• The analysis of patient grievances related to patient care
  • A system for informing a patient or designee pursuant to state law that the patient was the subject of an adverse event
  • Prohibition against a single staff person attending patients in recovery room unless there is live observation, electronic observation, or any other reasonable measure to ensure patient protection and privacy
  • Prohibition against any unlicensed person from assisting or participating in any surgical procedure unless authorized to do so
  • Have an incident reporting system to report adverse incidents to the risk manager or designee within three business days after their occurrence


F.S. 395.0197 mandates internal reporting within three business days of any adverse incident (event) over which healthcare personnel could exercise control, that is associated in whole or in part with medical intervention rather than the condition for which such intervention occurred. These include:

  1. Adverse events resulting in one of the following injuries:
    • Death
    • Brain or spinal damage
    • Permanent disfigurement
    • Fracture or dislocation of bones or joints
    • Limitation of neurologic, physical, or sensory function which continues after discharge from the facility
    • Any condition that required specialized medical attention or surgical intervention resulting from nonemergency medical intervention, other than an emergency medical condition, to which the patient has not given his or her informed consent
    • Any condition that required the transfer of the patient, within or outside the facility, to a unit providing a more acute level of care due to the adverse incident rather than the patient’s condition prior to the adverse incident
  2. The performance of a surgical procedure on the wrong patient, a wrong surgical procedure, a wrong-site surgical procedure, or a surgical procedure otherwise unrelated to the patient’s diagnosis or medical condition
  3. Surgical repair of damage resulting to a patient from a planned surgical procedure, where the damage was not a recognized specific risk, as disclosed to the patient and documented through the informed-consent process
  4. A procedure required to remove unplanned foreign objects remaining from a surgical procedure


Licensed facilities in Florida are required to submit two types of reports to AHCA: Code 15 reports and annual reports.

Code 15 reports must be submitted to the AHCA using the online Adverse Incident Reporting System (AIRS) within 15 calendar days after its occurrence for any of the following adverse incidents, whether occurring in the licensed facility or arising from healthcare prior to admission to the licensed facility:

  • Death of a patient
  • Brain or spinal damage
  • Surgical procedure on the wrong patient
  • Wrong-site surgical procedure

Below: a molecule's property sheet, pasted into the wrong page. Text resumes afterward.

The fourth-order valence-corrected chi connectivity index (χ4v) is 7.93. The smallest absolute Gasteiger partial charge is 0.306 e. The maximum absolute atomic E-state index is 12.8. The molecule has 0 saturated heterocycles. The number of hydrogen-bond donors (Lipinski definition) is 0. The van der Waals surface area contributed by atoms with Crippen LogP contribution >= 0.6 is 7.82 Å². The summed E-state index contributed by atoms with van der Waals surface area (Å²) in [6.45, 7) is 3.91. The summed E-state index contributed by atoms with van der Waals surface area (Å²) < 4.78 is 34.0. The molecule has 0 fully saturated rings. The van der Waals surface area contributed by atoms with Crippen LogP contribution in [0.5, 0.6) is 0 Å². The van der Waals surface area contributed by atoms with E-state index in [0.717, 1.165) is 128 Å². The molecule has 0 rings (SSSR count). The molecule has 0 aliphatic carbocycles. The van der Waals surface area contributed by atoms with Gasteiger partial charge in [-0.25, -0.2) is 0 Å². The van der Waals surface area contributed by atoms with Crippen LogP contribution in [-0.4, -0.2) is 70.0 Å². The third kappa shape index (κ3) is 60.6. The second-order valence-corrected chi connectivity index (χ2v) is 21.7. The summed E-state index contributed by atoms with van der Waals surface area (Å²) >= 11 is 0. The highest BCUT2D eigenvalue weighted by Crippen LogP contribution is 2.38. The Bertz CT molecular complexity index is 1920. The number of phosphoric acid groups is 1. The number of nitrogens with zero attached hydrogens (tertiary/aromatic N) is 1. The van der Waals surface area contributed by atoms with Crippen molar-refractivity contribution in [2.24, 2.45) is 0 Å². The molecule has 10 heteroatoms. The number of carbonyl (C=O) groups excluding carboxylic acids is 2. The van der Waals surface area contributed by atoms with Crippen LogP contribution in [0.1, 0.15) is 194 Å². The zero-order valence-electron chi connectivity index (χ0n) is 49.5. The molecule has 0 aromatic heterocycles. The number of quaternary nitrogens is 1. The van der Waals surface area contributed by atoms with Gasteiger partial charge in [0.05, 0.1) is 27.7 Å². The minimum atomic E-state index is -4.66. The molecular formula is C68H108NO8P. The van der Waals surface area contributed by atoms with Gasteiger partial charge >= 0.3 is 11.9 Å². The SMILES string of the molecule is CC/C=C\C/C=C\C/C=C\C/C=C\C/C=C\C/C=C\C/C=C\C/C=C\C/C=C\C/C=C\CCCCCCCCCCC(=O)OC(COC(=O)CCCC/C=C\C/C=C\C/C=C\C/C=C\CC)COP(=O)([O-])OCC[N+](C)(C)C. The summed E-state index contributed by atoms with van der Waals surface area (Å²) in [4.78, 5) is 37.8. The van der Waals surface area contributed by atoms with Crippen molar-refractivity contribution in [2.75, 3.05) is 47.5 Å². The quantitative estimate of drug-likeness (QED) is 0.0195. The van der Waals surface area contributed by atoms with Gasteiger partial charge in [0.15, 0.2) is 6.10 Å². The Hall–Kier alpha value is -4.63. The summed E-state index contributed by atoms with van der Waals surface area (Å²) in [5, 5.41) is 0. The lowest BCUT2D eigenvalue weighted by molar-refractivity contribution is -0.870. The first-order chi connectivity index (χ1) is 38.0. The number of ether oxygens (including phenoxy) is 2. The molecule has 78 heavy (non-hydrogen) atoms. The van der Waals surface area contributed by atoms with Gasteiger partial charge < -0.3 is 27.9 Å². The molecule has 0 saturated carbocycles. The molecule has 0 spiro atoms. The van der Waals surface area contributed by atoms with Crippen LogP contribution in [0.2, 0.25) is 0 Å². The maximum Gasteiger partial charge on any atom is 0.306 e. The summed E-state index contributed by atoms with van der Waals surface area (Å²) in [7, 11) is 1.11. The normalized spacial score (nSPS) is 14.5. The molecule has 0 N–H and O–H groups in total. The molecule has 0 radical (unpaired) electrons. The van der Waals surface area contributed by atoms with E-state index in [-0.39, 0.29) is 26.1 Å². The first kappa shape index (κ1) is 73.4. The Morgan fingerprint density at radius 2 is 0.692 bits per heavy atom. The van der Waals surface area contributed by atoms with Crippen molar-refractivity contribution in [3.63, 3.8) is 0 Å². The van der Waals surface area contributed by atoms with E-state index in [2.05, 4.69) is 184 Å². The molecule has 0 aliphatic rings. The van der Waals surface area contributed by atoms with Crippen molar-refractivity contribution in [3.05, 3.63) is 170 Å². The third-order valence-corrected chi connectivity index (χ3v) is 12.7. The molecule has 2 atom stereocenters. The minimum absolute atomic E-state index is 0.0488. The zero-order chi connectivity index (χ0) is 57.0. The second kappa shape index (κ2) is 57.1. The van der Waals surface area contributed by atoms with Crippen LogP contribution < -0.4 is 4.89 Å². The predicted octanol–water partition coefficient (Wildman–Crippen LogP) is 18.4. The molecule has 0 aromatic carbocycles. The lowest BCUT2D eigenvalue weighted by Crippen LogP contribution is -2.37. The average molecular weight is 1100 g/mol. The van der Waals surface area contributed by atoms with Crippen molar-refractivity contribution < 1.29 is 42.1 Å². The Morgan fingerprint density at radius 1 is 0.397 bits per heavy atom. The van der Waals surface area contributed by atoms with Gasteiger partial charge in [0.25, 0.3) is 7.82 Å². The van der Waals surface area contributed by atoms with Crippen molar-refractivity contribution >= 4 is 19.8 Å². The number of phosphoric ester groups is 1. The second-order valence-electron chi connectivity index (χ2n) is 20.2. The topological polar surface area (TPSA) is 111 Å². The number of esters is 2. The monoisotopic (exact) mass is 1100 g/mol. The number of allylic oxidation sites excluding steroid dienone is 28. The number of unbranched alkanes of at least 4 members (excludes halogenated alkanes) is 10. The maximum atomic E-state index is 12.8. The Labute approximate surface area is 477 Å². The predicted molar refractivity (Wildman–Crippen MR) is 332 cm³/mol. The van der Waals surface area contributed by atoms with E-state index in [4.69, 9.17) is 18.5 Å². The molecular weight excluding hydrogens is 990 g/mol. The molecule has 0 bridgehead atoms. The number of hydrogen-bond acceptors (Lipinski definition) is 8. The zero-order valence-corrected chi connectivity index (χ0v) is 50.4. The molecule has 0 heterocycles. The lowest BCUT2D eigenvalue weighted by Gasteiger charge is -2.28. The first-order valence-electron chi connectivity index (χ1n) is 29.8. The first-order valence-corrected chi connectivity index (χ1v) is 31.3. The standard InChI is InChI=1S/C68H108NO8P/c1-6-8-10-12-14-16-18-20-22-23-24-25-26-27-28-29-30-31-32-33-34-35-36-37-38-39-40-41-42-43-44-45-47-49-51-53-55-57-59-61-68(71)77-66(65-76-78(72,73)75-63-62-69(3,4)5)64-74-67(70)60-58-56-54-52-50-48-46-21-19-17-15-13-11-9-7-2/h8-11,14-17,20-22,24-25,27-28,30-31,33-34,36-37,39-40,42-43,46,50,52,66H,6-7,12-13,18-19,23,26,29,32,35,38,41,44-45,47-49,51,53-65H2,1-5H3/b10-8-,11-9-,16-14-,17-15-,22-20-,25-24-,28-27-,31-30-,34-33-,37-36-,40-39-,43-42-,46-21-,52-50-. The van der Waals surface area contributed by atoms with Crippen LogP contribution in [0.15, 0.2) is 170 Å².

• Surgical procedure that is medically unnecessary or unrelated to patient diagnosis or medical condition
  • Surgical report of damage from a planned surgical procedure, where damage is not a recognized specific risk
  • Procedures performed to remove unplanned foreign objects remaining postoperatively

The annual report summarizes the incident reports that have been filed in the facility for that year, and includes:

  • The total number of adverse incidents
  • Types of adverse events listed by category and number of incidents occurring within each category
  • Code numbers of each professional and individual directly involved and number of incidents each has been directly involved in
  • Description of all malpractice claims filed against the facility, including number of pending and closed claims, the status and disposition of each claim


For nearly two decades, patient safety has been a topic of both national and international concern. Everyone has a stake in the safety of the healthcare system—healthcare workers as well as the general public. In the past, patient safety was not a traditional part of the education of most healthcare workers, but today this is no longer true. All healthcare workers are being actively educated about their roles in the prevention of avoidable negative outcomes for those we care for. It is essential that we all understand the journey every patient makes through the system, recognizing how the system can fail and what can be done to prevent those failures.

To counter errors and safeguard patients, changes must continue to be made in how the workforce is deployed; in how work processes are designed; and in the leadership, management, and the culture of healthcare organizations. Because communication issues are so commonly involved in medical errors, it is crucial that physicians, nurses, therapists, and other healthcare personnel work together as a team, respecting each other’s contributions to the well-being of the patients in their care. Collaborative teamwork is essential for optimizing quality and safety in healthcare.


NOTE: Complete URLs for references retrieved from online sources are provided in the PDF of this course.